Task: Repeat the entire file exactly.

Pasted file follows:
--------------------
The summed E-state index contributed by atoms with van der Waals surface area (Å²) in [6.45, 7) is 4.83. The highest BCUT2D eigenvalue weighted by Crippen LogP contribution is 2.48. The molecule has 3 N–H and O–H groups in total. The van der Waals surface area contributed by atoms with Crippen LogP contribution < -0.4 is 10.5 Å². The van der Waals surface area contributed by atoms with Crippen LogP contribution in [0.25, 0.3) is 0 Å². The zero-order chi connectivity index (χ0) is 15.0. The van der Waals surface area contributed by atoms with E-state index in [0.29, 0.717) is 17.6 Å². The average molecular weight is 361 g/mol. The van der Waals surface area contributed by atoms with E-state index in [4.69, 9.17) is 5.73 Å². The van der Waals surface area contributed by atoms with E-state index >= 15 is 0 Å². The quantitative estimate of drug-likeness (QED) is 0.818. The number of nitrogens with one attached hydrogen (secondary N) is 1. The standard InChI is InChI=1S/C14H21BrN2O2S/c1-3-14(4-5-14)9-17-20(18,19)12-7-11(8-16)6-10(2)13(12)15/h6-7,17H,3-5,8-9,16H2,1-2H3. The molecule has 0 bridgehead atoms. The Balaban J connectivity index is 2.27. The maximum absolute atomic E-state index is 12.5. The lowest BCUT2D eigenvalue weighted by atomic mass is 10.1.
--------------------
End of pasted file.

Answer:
The summed E-state index contributed by atoms with van der Waals surface area (Å²) in [6.45, 7) is 4.83. The highest BCUT2D eigenvalue weighted by Crippen LogP contribution is 2.48. The molecule has 3 N–H and O–H groups in total. The van der Waals surface area contributed by atoms with Crippen LogP contribution < -0.4 is 10.5 Å². The van der Waals surface area contributed by atoms with Crippen LogP contribution in [0.25, 0.3) is 0 Å². The zero-order chi connectivity index (χ0) is 15.0. The van der Waals surface area contributed by atoms with E-state index in [0.29, 0.717) is 17.6 Å². The average molecular weight is 361 g/mol. The van der Waals surface area contributed by atoms with E-state index in [4.69, 9.17) is 5.73 Å². The van der Waals surface area contributed by atoms with E-state index >= 15 is 0 Å². The quantitative estimate of drug-likeness (QED) is 0.818. The number of nitrogens with one attached hydrogen (secondary N) is 1. The standard InChI is InChI=1S/C14H21BrN2O2S/c1-3-14(4-5-14)9-17-20(18,19)12-7-11(8-16)6-10(2)13(12)15/h6-7,17H,3-5,8-9,16H2,1-2H3. The molecule has 0 bridgehead atoms. The Balaban J connectivity index is 2.27. The maximum absolute atomic E-state index is 12.5. The lowest BCUT2D eigenvalue weighted by atomic mass is 10.1.